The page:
DHR hopes to double size, but faces opposition from other local hospitals
KRISTEN MOSBRUCKER | STAFF WRITER | Updated 23 hours ago
EDINBURG — Doctor’s Hospital at Renaissance is seeking to double the number of beds at its main campus within the next two years, but only if federal regulators bless its plan.
There are 513 licensed beds at the main campus and the application seeks to expand to 1,102 beds — large enough to become the biggest hospital in the Rio Grande Valley. The planned expansion is expected to cost $200 million.
For DHR to expand, it must petition the Centers for Medicare and Medicaid Services to allow its growth — a restriction enacted under the Affordable Care Act that prevents doctor-owned hospitals from expanding without government approval.
Doctor’s Hospital wants to have a Level I Trauma center — the highest level — which would be able to handle large-scale motor vehicle accidents or gunshot wounds, providing treatment for patients from prevention to treatment, all the way to rehabilitation.
But before that can happen, DHR needs to catch up with its local peers by becoming a Level III trauma center — a hospital that shows it can perform emergency intensive care and stabilization of patients.
McAllen Medical Center, Rio Grande Regional and Knapp Medical Center are all Level III trauma centers. The closest Level II trauma unit is in Corpus Christi and the nearest Level I trauma center is in San Antonio.
DHR is still applying for its level III certification, but officials expect to receive the certification soon.
“We believe that the community in South Texas deserves that level of care and we are willing to invest in it,” said Israel Rocha, chief executive officer at Doctor’s Hospital at Renaissance.
Ahead of any decision by the federal government, DHR faces opposition from other local, privately-owned hospitals, which criticized the doctor-owned hospital model and how much it contributes to providing healthcare for the poor.
Several Rio Grande Valley hospitals have fought against the request, with nearly all local hospitals submitted scathing letters during the public comment period that closed last month.
If approved by the government, DHR would grow larger than South Texas Health System — currently Hidalgo County’s largest hospital owner — which has 848 beds at several local hospitals.
“DHR currently does not contribute its fair share of uncompensated and charity care to the people of Hidalgo County,” wrote Douglas Matney, regional vice president of South Texas Health System. “While it may not be DHR’s policy that the hospital does not discriminate…it is clear that DHR permits its medical staff physicians to discriminate against such beneficiaries.”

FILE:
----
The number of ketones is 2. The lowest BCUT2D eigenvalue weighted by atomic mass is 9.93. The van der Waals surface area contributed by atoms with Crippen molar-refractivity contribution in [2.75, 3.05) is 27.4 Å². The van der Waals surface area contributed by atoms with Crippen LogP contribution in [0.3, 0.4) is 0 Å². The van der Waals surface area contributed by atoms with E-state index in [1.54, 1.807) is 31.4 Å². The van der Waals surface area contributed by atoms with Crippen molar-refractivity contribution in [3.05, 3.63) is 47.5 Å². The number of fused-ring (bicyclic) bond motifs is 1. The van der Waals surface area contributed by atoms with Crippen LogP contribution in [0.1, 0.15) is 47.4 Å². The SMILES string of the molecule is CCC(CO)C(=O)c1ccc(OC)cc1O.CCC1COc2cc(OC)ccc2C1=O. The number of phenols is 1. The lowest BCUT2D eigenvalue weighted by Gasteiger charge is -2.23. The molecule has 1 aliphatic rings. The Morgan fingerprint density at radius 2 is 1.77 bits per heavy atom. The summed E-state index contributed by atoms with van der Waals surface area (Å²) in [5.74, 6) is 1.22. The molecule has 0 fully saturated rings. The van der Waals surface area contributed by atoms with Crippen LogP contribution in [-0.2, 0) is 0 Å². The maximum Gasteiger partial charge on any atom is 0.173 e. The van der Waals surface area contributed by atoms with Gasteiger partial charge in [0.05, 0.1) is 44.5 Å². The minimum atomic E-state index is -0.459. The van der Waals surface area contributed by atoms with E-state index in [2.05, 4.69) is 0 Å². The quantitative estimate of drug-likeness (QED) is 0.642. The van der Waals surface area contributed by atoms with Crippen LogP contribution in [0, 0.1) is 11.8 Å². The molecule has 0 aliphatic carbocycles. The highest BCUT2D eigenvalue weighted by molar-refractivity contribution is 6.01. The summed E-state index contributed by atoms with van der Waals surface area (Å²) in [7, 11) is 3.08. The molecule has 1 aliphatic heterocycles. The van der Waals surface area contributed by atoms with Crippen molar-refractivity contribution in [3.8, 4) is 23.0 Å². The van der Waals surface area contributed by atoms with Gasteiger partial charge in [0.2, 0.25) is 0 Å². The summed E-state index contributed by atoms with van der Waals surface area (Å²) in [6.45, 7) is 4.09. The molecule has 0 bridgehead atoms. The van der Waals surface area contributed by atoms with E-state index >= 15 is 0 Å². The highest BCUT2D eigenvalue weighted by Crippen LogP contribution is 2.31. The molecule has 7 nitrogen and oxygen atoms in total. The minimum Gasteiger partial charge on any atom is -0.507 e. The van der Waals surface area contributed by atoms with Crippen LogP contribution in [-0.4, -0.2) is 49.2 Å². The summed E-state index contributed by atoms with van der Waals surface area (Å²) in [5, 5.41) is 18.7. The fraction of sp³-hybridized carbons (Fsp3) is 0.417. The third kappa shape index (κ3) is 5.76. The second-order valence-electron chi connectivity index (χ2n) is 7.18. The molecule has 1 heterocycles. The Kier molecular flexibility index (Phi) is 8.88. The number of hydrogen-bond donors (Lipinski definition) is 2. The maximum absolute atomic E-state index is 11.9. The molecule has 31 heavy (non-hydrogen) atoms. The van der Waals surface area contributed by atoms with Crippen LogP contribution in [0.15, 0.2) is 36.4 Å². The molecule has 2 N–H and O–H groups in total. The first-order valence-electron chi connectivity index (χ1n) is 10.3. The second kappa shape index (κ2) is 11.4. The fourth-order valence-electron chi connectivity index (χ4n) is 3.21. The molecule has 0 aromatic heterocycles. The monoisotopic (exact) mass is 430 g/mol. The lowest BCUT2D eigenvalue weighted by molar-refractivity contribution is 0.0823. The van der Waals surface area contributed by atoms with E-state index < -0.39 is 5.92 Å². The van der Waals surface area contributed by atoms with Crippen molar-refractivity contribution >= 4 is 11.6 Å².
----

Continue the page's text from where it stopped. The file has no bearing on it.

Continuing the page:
Representatives with Knapp Medical Center in Weslaco provided the government with photographs of new buildings at Doctor’s Hospital’s campus where a new outpatient surgery complex was being built and asserted that the hospital was already expanding outside of the law.
“Allowing DHR to expand, especially the magnitude of expansion its requesting will in no way expand access to care for uninsured patients in Hidalgo County,” wrote Bill Adams, regional chief executive of Knapp Medical Center in a June 5 letter.
Doctor’s Hospital officials deny that the buildings under construction skirt the requirements and provided amended hospital bed licenses they say allow for the new construction.
Most of the other hospitals also argued that data provided by DHR to the federal government was misleading, including its nondiscrimination policy, which they claim is spotty. Hospital administrators signed affidavits, saying they called the offices of three DHR-affiliated doctors asking if they accept Medicaid, the federal insurance program for the poor, and saying they do not.
Medicaid typically reimburses hospitals less for medical procedures than private insurance companies. More than a third of Hidalgo County residents live below the federal poverty line and qualify for Medicaid if they have legal immigration status.
Rocha defended DHR-affiliated doctors’ practices regarding Medicaid patients.
“Every physician who is on our medical staff is required to see those patients — if they choose not to participate in the Medicaid program, they have to treat them free of cost. I think they were splitting hairs on that fact,” Rocha said.
For the most complete version of this story, log in or subscribe to MyMonitorNews.com.
Additional Reading: South Texas Health System Defends 920% Price Markup
Editor’s Note: Several months ago we asked a hospital expert to review the financials of DHR, including payer mix and charge-to-cost ratios. Our expert’s findings: Well managed – efficient – profitable. Requiring government approval to expand one’s business seems contrary to traditional American business practices.